Skills

The extended essay is the culmination of a long process. You could say that the final product is like the tip of a very deep iceberg. While you 'only' see 3,000 - 4,000 words, hours of research, writing, editing and reviewing lie below the surface. The extended essay is the unique opportunity to demonstrate a range of skills that can be developed in the Language and Literature classroom, from citing sources properly to writing abstracts. By breaking down this large task into smaller, more manageable tasks, we can develop the skills necessary for the extended essay.

The following pages offer exercises that develop the skills related to the extended essay. For example, you can find out more about refining a guiding question so that it is both relevant to the Language and Literature course and focused on a topic or text. Keep in mind that the extended essay cannot be writting in one night, or even in one week. 'Practice makes perfect' as the saying goes. And so, developing these skills requires time and careful planning. 

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Comments 11

elizabeth smith 10 November 2017 - 09:33

Dear Tim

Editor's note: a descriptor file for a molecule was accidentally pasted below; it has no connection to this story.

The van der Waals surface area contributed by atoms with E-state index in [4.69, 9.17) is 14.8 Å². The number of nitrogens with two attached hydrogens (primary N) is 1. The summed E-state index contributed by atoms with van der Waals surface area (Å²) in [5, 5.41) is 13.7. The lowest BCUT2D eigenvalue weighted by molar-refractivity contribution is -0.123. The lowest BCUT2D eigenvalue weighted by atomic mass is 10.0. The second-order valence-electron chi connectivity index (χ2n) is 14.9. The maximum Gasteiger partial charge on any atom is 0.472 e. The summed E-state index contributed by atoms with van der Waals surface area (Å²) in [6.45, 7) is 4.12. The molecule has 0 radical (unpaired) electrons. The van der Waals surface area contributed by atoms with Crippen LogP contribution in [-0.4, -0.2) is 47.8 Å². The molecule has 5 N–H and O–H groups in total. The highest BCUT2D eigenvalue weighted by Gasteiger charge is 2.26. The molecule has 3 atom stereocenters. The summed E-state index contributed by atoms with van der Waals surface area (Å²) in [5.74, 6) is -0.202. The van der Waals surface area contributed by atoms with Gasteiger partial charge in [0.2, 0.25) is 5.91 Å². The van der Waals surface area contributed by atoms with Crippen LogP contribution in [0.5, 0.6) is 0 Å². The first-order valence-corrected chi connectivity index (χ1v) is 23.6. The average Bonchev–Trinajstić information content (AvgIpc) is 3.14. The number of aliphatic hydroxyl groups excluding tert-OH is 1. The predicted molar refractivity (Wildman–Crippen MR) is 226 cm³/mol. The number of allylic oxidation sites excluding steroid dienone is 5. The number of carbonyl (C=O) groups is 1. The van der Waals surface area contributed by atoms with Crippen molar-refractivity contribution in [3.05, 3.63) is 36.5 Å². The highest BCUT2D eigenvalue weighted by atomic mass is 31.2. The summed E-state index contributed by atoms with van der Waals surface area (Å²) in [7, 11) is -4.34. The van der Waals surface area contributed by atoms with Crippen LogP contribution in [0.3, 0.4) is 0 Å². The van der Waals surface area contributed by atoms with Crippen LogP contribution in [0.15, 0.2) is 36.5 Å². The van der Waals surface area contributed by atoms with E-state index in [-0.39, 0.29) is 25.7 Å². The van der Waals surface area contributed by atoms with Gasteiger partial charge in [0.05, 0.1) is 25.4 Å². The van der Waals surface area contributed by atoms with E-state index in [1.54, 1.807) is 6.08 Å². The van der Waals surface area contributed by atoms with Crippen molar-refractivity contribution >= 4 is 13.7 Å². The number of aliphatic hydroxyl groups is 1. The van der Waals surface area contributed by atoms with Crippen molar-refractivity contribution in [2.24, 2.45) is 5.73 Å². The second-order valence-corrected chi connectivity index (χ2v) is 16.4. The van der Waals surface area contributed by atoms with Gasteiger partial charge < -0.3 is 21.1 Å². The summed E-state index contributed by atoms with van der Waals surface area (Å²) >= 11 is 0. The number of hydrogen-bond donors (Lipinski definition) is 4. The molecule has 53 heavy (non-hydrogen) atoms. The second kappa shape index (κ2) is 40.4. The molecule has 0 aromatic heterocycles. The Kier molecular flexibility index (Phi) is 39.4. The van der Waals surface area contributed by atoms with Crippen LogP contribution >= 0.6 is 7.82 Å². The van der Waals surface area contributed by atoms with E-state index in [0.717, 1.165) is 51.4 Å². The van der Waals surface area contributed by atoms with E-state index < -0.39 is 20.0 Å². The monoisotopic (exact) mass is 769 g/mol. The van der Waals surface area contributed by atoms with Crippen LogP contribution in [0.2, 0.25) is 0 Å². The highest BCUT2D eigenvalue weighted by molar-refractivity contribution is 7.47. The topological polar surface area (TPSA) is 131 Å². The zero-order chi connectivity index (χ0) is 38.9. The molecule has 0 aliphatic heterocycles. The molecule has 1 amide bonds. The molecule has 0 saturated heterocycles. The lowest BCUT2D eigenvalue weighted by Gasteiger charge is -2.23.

Do you have any general advice for me on how to conduct the viva voce for the EE? This is the first time I am doing this. I tried to find some general guidance on your website.

On a separate note, I truly appreciate all the support you have given me.

Regards

Elizabeth

Tim Pruzinsky 14 November 2017 - 06:26

Hi Elizabeth,

I'm conducting mine next week and will have more concrete information for you then. However, I tend to talk to students about what I will call "big things" for a lack of a better phrase. This includes the research process, the writing process, the learning that took place, and any/all the changes, complications, and problems that the student faced. It's also a time for me to check for plagiarism if I suspect it. Finally, I tend to end on this question: how has the researching and writing of the EE prepared you for university and why?

And you're welcome for the support! That's why we're here.

Best,
Tim

Frankie Gill 13 November 2017 - 20:32

Dear Tim,